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Rick Landman in front of the Ark Cover formerly from Congregation Beth Hillel of Washington Heights holding the Torah.


On Friday June 10, 2005

Starting at 4 pm there was a Processional starting at 20 Ickstadt Strasse, which is the home of my great grandparents before they were deported to their deaths in Theresienstadt Concentration Camp. I made a short 5 minute speech there directly to my great grandparent's memories- introducing myself and letting them know what happened to their family and who survived the Holocaust and finally how it came to be that a Torah is being dedicated to them.

This is the beginning of our processional in front of 20 Ickstattstrasse.
Address on the Building
This is the modern 20 Ickstattstrasse building, that was rebuilt after the war. My great grandparents lived on the 6th floor until 1940.
During the processional, the Torah was carried by many of the men and women of Beth Shalom.

For in front of 20 Ickstatt Strasse

Lieber Urgrosseltern,

I am the son of your grandson Heinz. My parents named me Richard, but you can call me Ricky. Since you were both killed in the summer of 1942 in Theresienstadt and I was born in 1952 in New York City, we never could have gotten to know each other.

I would like to tell you that your son Josef tried very hard to get Visas for you, but the American government said you were too old. Your other daughters were also killed along with their husbands and some children, but 12 of your grandchildren survived mostly thanks to the Kindertransports.

You now have 56 descendants who are living all around the world.

After the war, Heinz met a young woman from Nurnberg named Lisa Oettinger, in New York City where they lived. They got married and have two sons. My brother is a doctor and I am a lawyer. Lisa's father Martin Oettinger, brought a Torah to America and gave it to me when I became Bar Mitzvah.

It is that Torah that is now back in Munich and will be dedicated in your names, Gerson and Sofie Landmann, and in the names of my grandparents Martin and Else Oettinger at Congregation Beth Shalom this weekend.

May this honor be a small way of remembering you and all the Jews who perished during the Holocaust!

At 5 pm, Jan Muehlstein, the President of Beth Shalom, started the program in the synagogue. I made a short 15 minute presentation describing the history of the Torah and why I chose Beth Shalom as its home and why I donated it at this time.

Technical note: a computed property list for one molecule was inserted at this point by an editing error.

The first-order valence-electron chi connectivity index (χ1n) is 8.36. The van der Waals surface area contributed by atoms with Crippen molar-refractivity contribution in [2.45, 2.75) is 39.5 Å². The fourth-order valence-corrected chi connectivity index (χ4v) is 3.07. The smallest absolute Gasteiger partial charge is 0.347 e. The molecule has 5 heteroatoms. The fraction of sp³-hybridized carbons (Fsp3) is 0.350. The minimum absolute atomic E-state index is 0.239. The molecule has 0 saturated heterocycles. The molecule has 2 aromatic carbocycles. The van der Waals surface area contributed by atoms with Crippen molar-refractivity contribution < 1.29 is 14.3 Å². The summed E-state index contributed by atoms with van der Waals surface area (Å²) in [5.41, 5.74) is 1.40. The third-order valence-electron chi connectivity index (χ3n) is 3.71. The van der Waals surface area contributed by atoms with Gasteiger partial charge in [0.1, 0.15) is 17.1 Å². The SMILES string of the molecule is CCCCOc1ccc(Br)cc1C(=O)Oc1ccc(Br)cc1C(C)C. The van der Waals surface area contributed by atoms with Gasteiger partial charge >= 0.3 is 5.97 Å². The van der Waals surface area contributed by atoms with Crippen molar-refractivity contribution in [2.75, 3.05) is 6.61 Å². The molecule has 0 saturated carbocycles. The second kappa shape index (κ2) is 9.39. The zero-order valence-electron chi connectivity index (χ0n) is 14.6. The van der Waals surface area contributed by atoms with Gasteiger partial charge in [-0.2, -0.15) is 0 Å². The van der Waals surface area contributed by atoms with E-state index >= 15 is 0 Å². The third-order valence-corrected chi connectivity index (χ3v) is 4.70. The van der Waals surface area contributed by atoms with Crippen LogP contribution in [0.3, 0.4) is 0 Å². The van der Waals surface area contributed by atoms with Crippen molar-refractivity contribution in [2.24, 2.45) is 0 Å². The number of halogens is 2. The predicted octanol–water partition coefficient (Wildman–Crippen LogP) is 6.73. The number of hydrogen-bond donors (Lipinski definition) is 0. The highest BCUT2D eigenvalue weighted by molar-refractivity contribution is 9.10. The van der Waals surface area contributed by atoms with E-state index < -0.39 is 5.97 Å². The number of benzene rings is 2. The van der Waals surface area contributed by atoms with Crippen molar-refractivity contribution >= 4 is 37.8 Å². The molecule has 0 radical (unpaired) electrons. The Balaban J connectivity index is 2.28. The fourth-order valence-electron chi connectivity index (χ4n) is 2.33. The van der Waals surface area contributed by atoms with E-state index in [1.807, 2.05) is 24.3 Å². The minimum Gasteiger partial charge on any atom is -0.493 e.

This is the congregation in their santuary.

At 6 pm there was be a small buffet followed by Kabbalat Shabbat services and an Oneg Shabbat around 9 pm.

Friday Night Talk

Shabbat Shalom

I am the son of two German Jewish Holocaust Survivors, who, as a teenager, was given the obligation to protect a Torah that also survived the Holocaust. Tonight I fulfill a Mitzvah that combines both parts of my family with the continuation of German Jewish history. I will be dedicating a 200 year old Torah that my mother's father gave me in the name of my maternal grandparents Martin and Else Oettinger, from Nurnberg; as well as to my paternal great grandparents Gerson and Sofie Landmann, who lived in Munich before being deported to Theresienstadt in 1942.

On Sunday night I will be giving a detailed presentation about the Torah's history, including slides of all my family members so that you may share in their lives. But tonight, I want to tell you why I decided that Congregation Beth Shalom was the best home for this Torah at this time.

In a way, I feel like a direct descendant of this historical progression. I feel like a "Second Generation German Jew in-exile". My cultural upbringing was closer to a "gute Deutsche Kinderstube" than a typical American experience. My Opa would be so happy when I recited a German poem, and I always looked forward to Chanukah when we all ate Haeberlein Metzger Lebkuchen out of a metal can from Nurnberg. My father never read me stories by Walt Disney, but instead scared me with stories about Der Struwwelpeter.

You have to remember I was brought up in America in the1950's, when Americans still distrusted Germans, and Jews boycotted purchasing German products. The only Germans one saw on television were Nazis war criminals or Hogan's Heroes, a comedy about German fools. At home, I knew my father had a German accent and my Opa never learned to speak English. It was quite contradictory being brought up as a German Jew in a mostly Christian country that avoided anything German.

Now many Germans are trying to come to grips with their history and one of the missing pieces of that history are the children of actual Jewish refugees from Germany. The Torah and my life experiences are part of that history. By returning this 200 year old Torah, I am restoring to today's German Jews the option of being a liberal Jew in the country where Reform Judaism had its roots.

The Oettinger family was living in Germany since the 1500's. My Opa, Martin, and his brother Albert fought for the Kaiser in World War I. He was brought up to be proud of the Vaterland until the late 1920's. After that Germany was no longer a country associated with pride. When my Opa gave me the Torah, neither of us could have imagined that it would one day return to a democratic Jewish-friendly Germany.

Because Opa was so anti-Nazi while living with his wife and daughter in Nurnberg, he had to flee on a moments notice right after Hitler came to power. By March of 1933, he had already fled to France. Unlike my father's side of the family who lost 17 members, Opa's side of the family came to America in tact. After the war, in early 1946 Opa went back to Germany and returned to America with this Torah.

Opa gave the Torah to me at the time of my Bar Mitzvah. Instead of donating to my parent's synagogue, I promised Opa that I would protect it, and make sure it was used. I wanted to be sure that when I grew up I could have the Torah with me in a progressive congregation where I could belong. He agreed and papers were drawn up giving me the power to determine the Torah's future fate.